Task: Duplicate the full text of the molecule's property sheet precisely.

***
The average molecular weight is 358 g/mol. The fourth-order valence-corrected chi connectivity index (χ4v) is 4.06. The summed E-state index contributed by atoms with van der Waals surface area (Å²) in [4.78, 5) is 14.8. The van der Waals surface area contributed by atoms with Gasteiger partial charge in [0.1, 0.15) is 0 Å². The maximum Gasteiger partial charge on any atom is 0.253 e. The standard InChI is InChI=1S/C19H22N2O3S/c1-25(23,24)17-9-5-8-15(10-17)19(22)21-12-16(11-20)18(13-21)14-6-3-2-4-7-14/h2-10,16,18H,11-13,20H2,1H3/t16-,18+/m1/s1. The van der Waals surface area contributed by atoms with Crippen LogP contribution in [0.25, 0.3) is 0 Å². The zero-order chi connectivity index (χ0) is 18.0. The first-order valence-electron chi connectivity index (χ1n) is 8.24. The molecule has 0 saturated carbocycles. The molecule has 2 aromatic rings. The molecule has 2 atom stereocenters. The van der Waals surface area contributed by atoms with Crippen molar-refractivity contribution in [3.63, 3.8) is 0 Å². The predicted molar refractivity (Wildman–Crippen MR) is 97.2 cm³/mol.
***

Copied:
The average molecular weight is 358 g/mol. The fourth-order valence-corrected chi connectivity index (χ4v) is 4.06. The summed E-state index contributed by atoms with van der Waals surface area (Å²) in [4.78, 5) is 14.8. The van der Waals surface area contributed by atoms with Gasteiger partial charge in [0.1, 0.15) is 0 Å². The maximum Gasteiger partial charge on any atom is 0.253 e. The standard InChI is InChI=1S/C19H22N2O3S/c1-25(23,24)17-9-5-8-15(10-17)19(22)21-12-16(11-20)18(13-21)14-6-3-2-4-7-14/h2-10,16,18H,11-13,20H2,1H3/t16-,18+/m1/s1. The van der Waals surface area contributed by atoms with Crippen LogP contribution in [0.25, 0.3) is 0 Å². The zero-order chi connectivity index (χ0) is 18.0. The first-order valence-electron chi connectivity index (χ1n) is 8.24. The molecule has 0 saturated carbocycles. The molecule has 2 aromatic rings. The molecule has 2 atom stereocenters. The van der Waals surface area contributed by atoms with Crippen molar-refractivity contribution in [3.63, 3.8) is 0 Å². The predicted molar refractivity (Wildman–Crippen MR) is 97.2 cm³/mol.